19 May 2011
This week 1,500 indigenous representatives have gathered in New York to discuss indigenous issues related to economic and social development, culture, the environment, education, health and human rights.
The 10th United Nations Permanent Forum on Indigenous Issues is an opportunity to reflect on the progress made in realizing the human rights and fundamental freedoms of indigenous peoples everywhere.
It is also a chance to focus in on what can be done collectively to address the pressing priorities that remain.
Expanding the rights, voice, participation and opportunities of the world’s 370 million indigenous people is essential to generate the kind of inclusive development that can build just, diverse and cohesive societies worldwide.
Rebeca Grynspan, Associate Administrator at UNDP, opened the forum on Monday remarking, “Human development is not possible where discrimination, injustice, and social exclusion prevail, and where there is a lack of recognition that all groups bring value to society with their different worldviews.”
Encouraging more effective dialogue and consultative process and strengthening access to justice remains a priority. This will help to bridge the cultural divide that gives rise to discrimination and exclusion and will increase the voice of indigenous people’s decision-making at every level.
It will also help to build fair and shared solutions to the conflicts that emerge over ancestral lands and the use of natural resources.
UNDP is strengthening its capacity to work for the rights of indigenous peoples by supporting political processes that are truly participatory. Putting an end to exclusion and discrimination so as indigenous peoples can exercise their full rights in free and diverse societies will require a concerted effort to ensure that local and indigenous voices are heard, that they inform policy making, and that they are acted upon.
Talk to us: What more can be done to overcome the persistent exclusion of indigenous communities worldwide from full and meaningful participation in development?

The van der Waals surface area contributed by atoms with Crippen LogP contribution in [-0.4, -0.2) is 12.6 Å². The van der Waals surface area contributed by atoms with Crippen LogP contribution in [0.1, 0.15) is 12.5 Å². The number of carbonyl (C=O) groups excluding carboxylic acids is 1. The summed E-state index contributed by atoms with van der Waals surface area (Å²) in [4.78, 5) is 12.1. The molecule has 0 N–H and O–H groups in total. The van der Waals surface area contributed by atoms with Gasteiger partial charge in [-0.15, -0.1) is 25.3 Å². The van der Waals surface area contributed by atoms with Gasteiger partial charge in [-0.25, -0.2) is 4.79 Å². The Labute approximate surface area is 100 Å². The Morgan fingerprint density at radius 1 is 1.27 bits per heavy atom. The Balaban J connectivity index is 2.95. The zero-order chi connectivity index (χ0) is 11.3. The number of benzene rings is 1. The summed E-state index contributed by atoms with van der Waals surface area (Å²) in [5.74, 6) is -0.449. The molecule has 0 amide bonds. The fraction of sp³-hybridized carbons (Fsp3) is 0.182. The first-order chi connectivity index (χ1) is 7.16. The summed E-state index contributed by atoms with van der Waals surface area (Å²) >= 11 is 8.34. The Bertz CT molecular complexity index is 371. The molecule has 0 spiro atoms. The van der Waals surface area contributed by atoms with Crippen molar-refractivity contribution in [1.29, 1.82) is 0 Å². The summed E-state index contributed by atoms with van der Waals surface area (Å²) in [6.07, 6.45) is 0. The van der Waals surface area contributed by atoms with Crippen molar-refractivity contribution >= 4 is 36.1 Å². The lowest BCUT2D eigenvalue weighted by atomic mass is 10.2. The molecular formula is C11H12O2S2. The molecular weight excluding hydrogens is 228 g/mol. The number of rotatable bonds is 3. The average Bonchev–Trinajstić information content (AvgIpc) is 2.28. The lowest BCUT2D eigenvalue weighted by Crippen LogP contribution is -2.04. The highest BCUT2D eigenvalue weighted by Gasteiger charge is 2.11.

UNDP and Indigenous Peoples
UNDP is committed to creating space at the local, regional, national and international level to ensure that local and indigenous voices are heard, that they inform policy making, and that they are acted upon.
The Language of Learning: Indigenous Education in Bangladesh
- As the Commward 2016, organized by Bangladesh Brand Forum approaches, we wanted to celebrate this special time of the year by sharing some of our best work from last year. a2i - Access to Information – “Jibon Theke Niye” Keeping Public Service Day 2015 in mind, Magnito Digital conceptualized and developed a campaign “জীবন থেকে নিয়ে” by which the people of Bangladesh were given a platform to express themselves. This was the first time in Bangladesh that the government gave a direct platform for the ordinary people to speak up and suggest their ideas to solve problems. The campaign was featured in the Social Good Summit 2015, organized by United Nations Development Programme - UNDP & Bill & Melinda Gates Foundation in partnership with Mashable. Campaign Case Study : https://goo.gl/bluvot CREDITS : Client : Access to Information (a2i) Campaign : "Jibon Theke Niye" Agency : Magnito Digital Chief Creative Officer : Riyad S A Husain Account Director : Munazer Ahmed Chowdhury Account Manager : Tashrif Khaled Strategic Planner : Iftekher Rajib Rupai Copywriter : Akila Jahan Pritha Visualizer : Chow Shwe Ching, Jannal Ul Fardoush Hira Graphic Designer: Mahmudul Hasan Sunny Developer- Ahsan Ullah Director- Reehan Rahman 5 hours ago
- "After my husband died 10 months ago we fell on hard times. But our situation got worse with the drought and saline intrusion from El Niño. All our rice and vegetables died. We had taken out several loans for our farm and we lost everything”, said Nguyen Thi Nuong, from rural VietNam. Elderly and in poor health, she is still recovering from the collapse of her house during Typhoon Durian in 2006. Before the drought, her family owned nearly half a football field of land for cultivation. However, to cover the cost of more than 100 million VND (US$4490) of bank loans she was forced to sell more than two thirds of the land, and now rents it back for 30 million VND (US$1,350) a year. 16 hours ago
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